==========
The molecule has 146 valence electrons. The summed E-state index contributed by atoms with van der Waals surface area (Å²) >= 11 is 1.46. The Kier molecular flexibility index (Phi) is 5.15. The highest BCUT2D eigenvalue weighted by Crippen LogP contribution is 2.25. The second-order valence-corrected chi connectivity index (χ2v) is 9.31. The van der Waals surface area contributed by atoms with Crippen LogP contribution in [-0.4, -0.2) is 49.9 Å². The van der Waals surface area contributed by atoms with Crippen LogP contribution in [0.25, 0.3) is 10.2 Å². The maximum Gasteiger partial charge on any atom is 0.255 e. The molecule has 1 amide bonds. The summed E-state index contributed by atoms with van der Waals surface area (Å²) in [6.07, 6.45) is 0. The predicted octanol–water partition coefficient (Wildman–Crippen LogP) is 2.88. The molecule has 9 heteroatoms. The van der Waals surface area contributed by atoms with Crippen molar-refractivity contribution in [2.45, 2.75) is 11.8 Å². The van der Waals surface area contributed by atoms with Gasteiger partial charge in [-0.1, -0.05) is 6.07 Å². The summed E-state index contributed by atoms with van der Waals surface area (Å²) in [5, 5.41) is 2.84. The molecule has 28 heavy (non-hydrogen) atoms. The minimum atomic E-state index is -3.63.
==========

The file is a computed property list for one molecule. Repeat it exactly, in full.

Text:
The molecule has 146 valence electrons. The summed E-state index contributed by atoms with van der Waals surface area (Å²) >= 11 is 1.46. The Kier molecular flexibility index (Phi) is 5.15. The highest BCUT2D eigenvalue weighted by Crippen LogP contribution is 2.25. The second-order valence-corrected chi connectivity index (χ2v) is 9.31. The van der Waals surface area contributed by atoms with Crippen LogP contribution in [-0.4, -0.2) is 49.9 Å². The van der Waals surface area contributed by atoms with Crippen LogP contribution in [0.25, 0.3) is 10.2 Å². The maximum Gasteiger partial charge on any atom is 0.255 e. The molecule has 1 amide bonds. The summed E-state index contributed by atoms with van der Waals surface area (Å²) in [6.07, 6.45) is 0. The predicted octanol–water partition coefficient (Wildman–Crippen LogP) is 2.88. The molecule has 9 heteroatoms. The van der Waals surface area contributed by atoms with Crippen molar-refractivity contribution in [2.45, 2.75) is 11.8 Å². The van der Waals surface area contributed by atoms with Gasteiger partial charge in [-0.1, -0.05) is 6.07 Å². The summed E-state index contributed by atoms with van der Waals surface area (Å²) in [5, 5.41) is 2.84. The molecule has 28 heavy (non-hydrogen) atoms. The minimum atomic E-state index is -3.63.